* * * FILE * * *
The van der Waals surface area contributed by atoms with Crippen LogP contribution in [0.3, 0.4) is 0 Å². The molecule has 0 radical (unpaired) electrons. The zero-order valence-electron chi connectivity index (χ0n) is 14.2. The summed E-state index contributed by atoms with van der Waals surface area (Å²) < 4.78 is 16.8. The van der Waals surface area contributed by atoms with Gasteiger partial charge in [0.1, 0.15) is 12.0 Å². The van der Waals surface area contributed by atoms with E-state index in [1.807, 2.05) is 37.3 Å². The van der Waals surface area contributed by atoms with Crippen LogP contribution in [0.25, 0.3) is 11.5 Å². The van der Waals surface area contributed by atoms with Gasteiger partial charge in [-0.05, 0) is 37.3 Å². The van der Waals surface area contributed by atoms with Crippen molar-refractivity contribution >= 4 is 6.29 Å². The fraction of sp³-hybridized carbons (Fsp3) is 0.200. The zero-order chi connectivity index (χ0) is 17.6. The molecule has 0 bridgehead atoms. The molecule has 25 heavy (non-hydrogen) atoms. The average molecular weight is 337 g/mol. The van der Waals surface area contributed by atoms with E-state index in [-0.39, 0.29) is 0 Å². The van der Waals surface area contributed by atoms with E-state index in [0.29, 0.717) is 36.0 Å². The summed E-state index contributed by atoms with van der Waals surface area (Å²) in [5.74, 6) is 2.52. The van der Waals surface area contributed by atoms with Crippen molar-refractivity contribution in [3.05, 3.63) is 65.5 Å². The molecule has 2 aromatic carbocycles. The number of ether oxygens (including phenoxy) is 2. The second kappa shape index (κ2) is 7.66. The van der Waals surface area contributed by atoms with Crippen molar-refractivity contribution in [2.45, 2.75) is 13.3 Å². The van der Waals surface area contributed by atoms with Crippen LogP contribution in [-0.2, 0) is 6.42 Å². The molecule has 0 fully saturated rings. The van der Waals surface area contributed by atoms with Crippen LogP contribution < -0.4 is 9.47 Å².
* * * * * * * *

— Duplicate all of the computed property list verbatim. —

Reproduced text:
The van der Waals surface area contributed by atoms with Crippen LogP contribution in [0.3, 0.4) is 0 Å². The molecule has 0 radical (unpaired) electrons. The zero-order valence-electron chi connectivity index (χ0n) is 14.2. The summed E-state index contributed by atoms with van der Waals surface area (Å²) < 4.78 is 16.8. The van der Waals surface area contributed by atoms with Gasteiger partial charge in [0.1, 0.15) is 12.0 Å². The van der Waals surface area contributed by atoms with E-state index in [1.807, 2.05) is 37.3 Å². The van der Waals surface area contributed by atoms with Crippen LogP contribution in [0.25, 0.3) is 11.5 Å². The van der Waals surface area contributed by atoms with Gasteiger partial charge in [-0.05, 0) is 37.3 Å². The van der Waals surface area contributed by atoms with Crippen molar-refractivity contribution >= 4 is 6.29 Å². The fraction of sp³-hybridized carbons (Fsp3) is 0.200. The zero-order chi connectivity index (χ0) is 17.6. The molecule has 0 bridgehead atoms. The molecule has 25 heavy (non-hydrogen) atoms. The average molecular weight is 337 g/mol. The van der Waals surface area contributed by atoms with E-state index in [-0.39, 0.29) is 0 Å². The van der Waals surface area contributed by atoms with E-state index in [0.29, 0.717) is 36.0 Å². The summed E-state index contributed by atoms with van der Waals surface area (Å²) in [5.74, 6) is 2.52. The van der Waals surface area contributed by atoms with Crippen molar-refractivity contribution in [3.05, 3.63) is 65.5 Å². The molecule has 2 aromatic carbocycles. The number of ether oxygens (including phenoxy) is 2. The second kappa shape index (κ2) is 7.66. The van der Waals surface area contributed by atoms with Crippen molar-refractivity contribution in [2.45, 2.75) is 13.3 Å². The van der Waals surface area contributed by atoms with Crippen LogP contribution in [-0.2, 0) is 6.42 Å². The molecule has 0 fully saturated rings. The van der Waals surface area contributed by atoms with Crippen LogP contribution < -0.4 is 9.47 Å².